I’ve recently started reclaiming space on my hard drive and have subsequently started a gaming purge. Contemporary games are often very large and it doesn’t take long for a few titles to monopolise your storage capacity. As fickle gamers we can fall out of love with a game very quickly making these large client installations redundant. It’s a curious thing but the entire process of removing a game from your PC is quite therapeutic. It can be similar to bidding a fond farewell to a dear friend, or wiping some offending matter from the sole of your shoe. It all comes down to how you feel about the game in question.
At present I have seventy eight games linked to my Steam account and a further dozen that run independently or via other platforms such as origin or Uplay. Yet out of those one hundred titles I currently have just seven installed. The only one that I’m actively playing at present is The Witcher 3: Wild Hunt, although I do check in once a week with LOTRO, STO and Guild Wars 2. It seems quite ironic that despite having a substantial collection of content to draw upon, very little of it is actually being used. I’ll probably never play at least half of the games that I have.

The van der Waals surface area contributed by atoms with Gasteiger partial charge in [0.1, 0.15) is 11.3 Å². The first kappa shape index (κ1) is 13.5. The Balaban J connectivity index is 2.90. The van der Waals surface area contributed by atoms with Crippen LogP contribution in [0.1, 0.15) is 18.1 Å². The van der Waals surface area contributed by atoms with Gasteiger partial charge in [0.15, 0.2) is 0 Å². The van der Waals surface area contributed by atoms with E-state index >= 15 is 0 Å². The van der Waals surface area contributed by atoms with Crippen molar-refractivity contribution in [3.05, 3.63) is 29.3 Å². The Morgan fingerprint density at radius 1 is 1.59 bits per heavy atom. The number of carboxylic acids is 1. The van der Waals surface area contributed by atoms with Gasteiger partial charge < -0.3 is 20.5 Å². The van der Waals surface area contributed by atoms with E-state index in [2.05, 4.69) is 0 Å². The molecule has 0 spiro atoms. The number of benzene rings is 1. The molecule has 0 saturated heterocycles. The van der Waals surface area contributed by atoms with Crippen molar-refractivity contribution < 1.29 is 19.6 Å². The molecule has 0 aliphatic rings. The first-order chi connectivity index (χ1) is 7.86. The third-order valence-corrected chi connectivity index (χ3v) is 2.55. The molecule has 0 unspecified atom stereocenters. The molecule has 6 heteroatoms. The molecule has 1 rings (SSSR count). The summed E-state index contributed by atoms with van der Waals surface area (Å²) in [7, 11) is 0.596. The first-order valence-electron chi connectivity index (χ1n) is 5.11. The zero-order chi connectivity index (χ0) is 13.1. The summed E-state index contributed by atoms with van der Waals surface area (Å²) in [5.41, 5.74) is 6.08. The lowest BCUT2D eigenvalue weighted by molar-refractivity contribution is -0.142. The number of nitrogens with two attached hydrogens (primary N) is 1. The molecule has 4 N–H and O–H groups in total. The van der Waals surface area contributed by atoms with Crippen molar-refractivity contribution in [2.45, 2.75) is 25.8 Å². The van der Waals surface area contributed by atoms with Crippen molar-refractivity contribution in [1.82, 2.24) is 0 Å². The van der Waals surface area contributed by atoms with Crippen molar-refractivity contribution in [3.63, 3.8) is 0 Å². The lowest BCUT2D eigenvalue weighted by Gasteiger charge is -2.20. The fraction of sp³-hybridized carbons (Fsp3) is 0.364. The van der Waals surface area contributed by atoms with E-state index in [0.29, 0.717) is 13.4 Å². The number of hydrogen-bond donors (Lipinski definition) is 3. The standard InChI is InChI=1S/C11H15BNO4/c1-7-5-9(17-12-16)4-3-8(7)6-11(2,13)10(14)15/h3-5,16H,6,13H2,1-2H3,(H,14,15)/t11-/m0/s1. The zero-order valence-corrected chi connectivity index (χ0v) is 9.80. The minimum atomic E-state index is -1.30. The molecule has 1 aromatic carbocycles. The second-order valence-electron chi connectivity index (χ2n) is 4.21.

I guess this cavalier attitude reflects a broader change in gaming. Apart from pre-ordering and earlier adoption, gaming is no longer the premium priced pastime that it use to be. The vast majority of my gaming library is made up of titles that have been bought as discount bundles. Pricing does affect how a product is perceived and cheap games do smack of disposable items. A £75 pound investment usually garners some perseverance. A £2 pound game that fails to engage is given short thrift. My Steam library is somewhat akin to my sock draw, populated mainly by cheap and easily replaceable items.
I’ve reclaimed about two hundred gigabytes of disk space by uninstalling these games. As I stated earlier this has been more of a psychological exercise in “house cleaning” rather than a genuine search for more storage. It’s not as if hard drives are especially expensive these days. What remains to be seen is whether I replace these games with other discount titles that I won’t play over the remainder of the year. I suspect that I’ll be conducting this process again in spring.